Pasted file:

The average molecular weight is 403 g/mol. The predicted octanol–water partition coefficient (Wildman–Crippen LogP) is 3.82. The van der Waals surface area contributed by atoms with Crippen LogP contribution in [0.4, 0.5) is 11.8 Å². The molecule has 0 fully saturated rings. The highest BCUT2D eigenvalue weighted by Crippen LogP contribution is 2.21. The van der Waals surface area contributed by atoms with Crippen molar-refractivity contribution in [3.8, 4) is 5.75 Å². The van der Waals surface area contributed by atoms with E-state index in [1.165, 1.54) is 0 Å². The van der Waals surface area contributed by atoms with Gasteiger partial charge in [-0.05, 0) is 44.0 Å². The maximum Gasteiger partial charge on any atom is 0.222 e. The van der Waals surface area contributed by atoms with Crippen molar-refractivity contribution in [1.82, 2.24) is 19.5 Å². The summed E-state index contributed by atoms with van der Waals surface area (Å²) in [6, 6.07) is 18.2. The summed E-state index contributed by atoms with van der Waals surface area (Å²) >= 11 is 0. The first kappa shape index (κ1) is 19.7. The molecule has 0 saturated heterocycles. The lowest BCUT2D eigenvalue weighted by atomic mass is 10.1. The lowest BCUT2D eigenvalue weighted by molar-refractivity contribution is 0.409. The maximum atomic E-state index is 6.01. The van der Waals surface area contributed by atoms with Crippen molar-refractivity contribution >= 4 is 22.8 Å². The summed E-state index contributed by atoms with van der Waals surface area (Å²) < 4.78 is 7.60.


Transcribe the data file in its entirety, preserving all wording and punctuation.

The average molecular weight is 403 g/mol. The predicted octanol–water partition coefficient (Wildman–Crippen LogP) is 3.82. The van der Waals surface area contributed by atoms with Crippen LogP contribution in [0.4, 0.5) is 11.8 Å². The molecule has 0 fully saturated rings. The highest BCUT2D eigenvalue weighted by Crippen LogP contribution is 2.21. The van der Waals surface area contributed by atoms with Crippen molar-refractivity contribution in [3.8, 4) is 5.75 Å². The van der Waals surface area contributed by atoms with E-state index in [1.165, 1.54) is 0 Å². The van der Waals surface area contributed by atoms with Gasteiger partial charge in [-0.05, 0) is 44.0 Å². The maximum Gasteiger partial charge on any atom is 0.222 e. The van der Waals surface area contributed by atoms with Crippen molar-refractivity contribution in [1.82, 2.24) is 19.5 Å². The summed E-state index contributed by atoms with van der Waals surface area (Å²) in [6, 6.07) is 18.2. The summed E-state index contributed by atoms with van der Waals surface area (Å²) >= 11 is 0. The first kappa shape index (κ1) is 19.7. The molecule has 0 saturated heterocycles. The lowest BCUT2D eigenvalue weighted by atomic mass is 10.1. The lowest BCUT2D eigenvalue weighted by molar-refractivity contribution is 0.409. The maximum atomic E-state index is 6.01. The van der Waals surface area contributed by atoms with Crippen molar-refractivity contribution >= 4 is 22.8 Å². The summed E-state index contributed by atoms with van der Waals surface area (Å²) < 4.78 is 7.60.